Garrison Fewell on The Wandering Who

Gilad Atzmon's book, "The Wandering Who?" is a must-read for anyone who has wondered if peace in the Middle East will ever be more than a remote possibility. If, like most people, you have felt frustrated that there appears to be no solution to the Arab-Israeli conflict, or if you have perhaps considered that what we call the "Middle East Peace Process" is effectively little more than a political publicity campaign to sustain support for Israel at the expense of the Palestinians, then you need to read this book.

There are many who find Atzmon's writings to be extremely controversial. Well, his ideas are supposed to be controversial.  While a serious war is being waged against indigenous Palestinians in the name of Zionism, supported by the United Sates and nations all across Europe, it would be counter productive to avoid controversy. In his attempt to come to terms with and illuminate the deeper underlying causes of this conflict, Atzmon has written a very articulate and insightful book on the nature of Jewish Nationalism, Jewish Identity Politics and what it means to be Jewish. However, it's not necessary to be Jewish to find this book most interesting. Atzmon's writing is self-reflective, intellectual, humorous and brash, while being filled with historical and multi-cultural references - just like the music that Gilad, the talented and successful jazz saxophonist, composes and performs.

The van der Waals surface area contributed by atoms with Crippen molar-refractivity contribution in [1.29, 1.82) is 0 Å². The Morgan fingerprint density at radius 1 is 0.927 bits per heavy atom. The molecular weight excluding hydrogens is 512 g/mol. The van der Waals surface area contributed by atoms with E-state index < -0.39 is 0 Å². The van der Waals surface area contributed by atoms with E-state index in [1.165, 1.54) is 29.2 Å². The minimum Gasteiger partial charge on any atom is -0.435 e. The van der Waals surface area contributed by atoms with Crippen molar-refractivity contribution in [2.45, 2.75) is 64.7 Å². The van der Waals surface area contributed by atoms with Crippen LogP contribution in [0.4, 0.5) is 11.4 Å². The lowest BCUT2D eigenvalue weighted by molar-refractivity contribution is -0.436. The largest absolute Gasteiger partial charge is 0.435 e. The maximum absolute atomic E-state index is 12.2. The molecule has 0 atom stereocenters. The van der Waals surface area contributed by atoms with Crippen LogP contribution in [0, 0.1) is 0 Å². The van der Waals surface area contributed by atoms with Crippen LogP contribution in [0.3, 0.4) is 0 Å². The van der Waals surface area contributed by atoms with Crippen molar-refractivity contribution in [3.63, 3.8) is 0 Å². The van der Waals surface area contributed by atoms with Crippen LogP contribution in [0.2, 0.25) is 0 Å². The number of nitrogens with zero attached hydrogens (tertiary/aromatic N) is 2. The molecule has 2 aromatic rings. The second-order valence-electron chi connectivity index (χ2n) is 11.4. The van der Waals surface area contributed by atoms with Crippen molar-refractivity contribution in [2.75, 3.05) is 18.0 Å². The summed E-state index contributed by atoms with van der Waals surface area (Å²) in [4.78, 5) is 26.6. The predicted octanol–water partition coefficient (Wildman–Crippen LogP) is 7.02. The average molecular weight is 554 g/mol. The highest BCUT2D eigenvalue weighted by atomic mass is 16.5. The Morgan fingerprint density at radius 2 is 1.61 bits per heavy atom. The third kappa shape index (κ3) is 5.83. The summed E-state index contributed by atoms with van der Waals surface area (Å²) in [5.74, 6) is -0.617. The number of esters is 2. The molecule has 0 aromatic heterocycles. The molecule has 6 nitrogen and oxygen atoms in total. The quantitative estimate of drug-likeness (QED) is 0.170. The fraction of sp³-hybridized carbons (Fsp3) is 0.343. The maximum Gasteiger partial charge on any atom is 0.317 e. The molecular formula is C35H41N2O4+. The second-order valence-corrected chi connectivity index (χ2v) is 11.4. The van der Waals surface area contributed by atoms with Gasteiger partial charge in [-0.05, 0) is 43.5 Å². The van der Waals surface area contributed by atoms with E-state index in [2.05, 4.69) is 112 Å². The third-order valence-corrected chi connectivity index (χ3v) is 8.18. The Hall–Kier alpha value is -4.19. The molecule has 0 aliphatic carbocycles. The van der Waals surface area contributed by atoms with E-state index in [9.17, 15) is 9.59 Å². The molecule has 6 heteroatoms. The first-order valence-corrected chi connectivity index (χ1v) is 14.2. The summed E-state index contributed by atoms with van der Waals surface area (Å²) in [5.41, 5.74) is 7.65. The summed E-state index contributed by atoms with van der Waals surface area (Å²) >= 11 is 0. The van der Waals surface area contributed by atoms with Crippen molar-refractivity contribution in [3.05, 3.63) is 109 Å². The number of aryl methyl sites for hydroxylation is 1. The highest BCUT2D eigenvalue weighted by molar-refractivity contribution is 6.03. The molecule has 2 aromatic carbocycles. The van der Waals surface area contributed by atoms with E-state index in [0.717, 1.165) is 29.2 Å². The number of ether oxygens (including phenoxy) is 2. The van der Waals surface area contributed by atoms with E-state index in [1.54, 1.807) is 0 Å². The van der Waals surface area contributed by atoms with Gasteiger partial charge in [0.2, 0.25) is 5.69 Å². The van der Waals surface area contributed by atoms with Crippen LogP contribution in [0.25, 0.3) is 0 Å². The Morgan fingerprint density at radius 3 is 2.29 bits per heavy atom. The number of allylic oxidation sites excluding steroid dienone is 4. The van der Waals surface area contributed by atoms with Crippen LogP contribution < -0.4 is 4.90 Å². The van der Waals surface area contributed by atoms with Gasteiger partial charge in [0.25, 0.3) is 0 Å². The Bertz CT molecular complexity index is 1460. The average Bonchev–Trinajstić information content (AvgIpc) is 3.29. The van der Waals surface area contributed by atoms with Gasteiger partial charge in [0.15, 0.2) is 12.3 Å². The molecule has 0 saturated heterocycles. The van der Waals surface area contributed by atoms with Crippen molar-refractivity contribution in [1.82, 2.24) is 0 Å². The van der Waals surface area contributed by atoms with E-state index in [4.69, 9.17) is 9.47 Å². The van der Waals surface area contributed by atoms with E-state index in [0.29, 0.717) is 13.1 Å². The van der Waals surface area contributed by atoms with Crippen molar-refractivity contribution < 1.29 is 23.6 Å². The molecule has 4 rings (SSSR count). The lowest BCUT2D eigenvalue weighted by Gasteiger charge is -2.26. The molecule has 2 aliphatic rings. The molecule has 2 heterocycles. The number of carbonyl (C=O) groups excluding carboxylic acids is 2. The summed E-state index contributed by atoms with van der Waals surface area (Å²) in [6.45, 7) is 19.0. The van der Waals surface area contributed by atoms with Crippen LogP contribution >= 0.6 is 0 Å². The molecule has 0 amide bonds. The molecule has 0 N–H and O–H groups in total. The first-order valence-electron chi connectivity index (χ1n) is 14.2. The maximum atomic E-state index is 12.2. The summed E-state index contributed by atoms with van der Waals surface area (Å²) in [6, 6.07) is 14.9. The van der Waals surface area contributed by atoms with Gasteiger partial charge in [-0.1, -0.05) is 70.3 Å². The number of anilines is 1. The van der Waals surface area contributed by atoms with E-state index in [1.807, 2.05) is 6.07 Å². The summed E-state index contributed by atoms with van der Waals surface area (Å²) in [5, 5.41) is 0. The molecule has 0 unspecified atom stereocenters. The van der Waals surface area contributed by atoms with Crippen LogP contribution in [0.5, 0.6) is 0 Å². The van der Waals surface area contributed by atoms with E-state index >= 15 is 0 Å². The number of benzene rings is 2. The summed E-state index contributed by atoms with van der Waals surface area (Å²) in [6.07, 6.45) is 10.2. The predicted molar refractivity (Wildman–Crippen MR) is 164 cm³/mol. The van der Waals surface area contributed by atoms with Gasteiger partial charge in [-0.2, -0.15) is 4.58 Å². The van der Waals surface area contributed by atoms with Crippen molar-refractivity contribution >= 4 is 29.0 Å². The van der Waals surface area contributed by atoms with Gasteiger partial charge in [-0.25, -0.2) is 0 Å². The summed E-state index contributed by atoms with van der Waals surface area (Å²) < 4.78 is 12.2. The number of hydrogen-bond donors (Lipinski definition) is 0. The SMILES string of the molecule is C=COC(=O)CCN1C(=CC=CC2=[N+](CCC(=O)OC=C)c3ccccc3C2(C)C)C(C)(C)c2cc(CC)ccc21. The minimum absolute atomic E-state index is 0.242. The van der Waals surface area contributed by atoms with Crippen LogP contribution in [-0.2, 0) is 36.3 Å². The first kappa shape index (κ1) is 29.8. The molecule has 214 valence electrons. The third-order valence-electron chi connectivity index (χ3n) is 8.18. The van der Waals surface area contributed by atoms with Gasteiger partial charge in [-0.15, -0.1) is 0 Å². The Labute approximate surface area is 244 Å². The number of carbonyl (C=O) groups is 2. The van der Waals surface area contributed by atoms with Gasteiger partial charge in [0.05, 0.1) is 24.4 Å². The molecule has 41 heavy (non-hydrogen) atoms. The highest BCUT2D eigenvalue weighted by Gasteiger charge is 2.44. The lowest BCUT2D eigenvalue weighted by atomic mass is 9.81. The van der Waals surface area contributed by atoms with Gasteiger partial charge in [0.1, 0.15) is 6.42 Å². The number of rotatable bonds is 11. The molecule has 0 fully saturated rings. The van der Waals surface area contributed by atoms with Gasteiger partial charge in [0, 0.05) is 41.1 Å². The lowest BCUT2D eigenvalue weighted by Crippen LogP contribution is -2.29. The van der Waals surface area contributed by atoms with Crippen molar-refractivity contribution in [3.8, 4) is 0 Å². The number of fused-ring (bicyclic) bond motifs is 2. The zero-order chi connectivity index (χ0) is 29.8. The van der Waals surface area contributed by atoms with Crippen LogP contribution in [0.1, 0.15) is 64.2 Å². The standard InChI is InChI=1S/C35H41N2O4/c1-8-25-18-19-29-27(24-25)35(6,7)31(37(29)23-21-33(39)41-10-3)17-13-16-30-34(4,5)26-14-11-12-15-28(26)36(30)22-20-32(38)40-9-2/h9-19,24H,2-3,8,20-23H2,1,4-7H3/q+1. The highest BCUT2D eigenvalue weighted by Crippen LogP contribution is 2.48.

I lived in Israel and worked on a Kibbutz at the foothills of the Golan Heights in1972. Since that time, I have been intrigued by the strongly opposing viewpoints surrounding the Isreali - Palestinian war. In his book, "The Wandering Who?", Atzmon encourages the reader to be courageous enough to ask difficult questions while simultaneously reflecting on our own narrow viewpoints. He writes, " If we want to fight Jerusalem, we may have to first confront Jerusalem within. We may have to stand in front of the mirror, look around us, and look for empathy within oursleves.. in case there is any left."  

Gilad Atzmon succeeds in asking difficult and challenging questions, and when you finish reading this book, you may likely as well see a different face in the mirror.

Garrison Fewell
Professor, Berklee College of Music, Boston, Mass.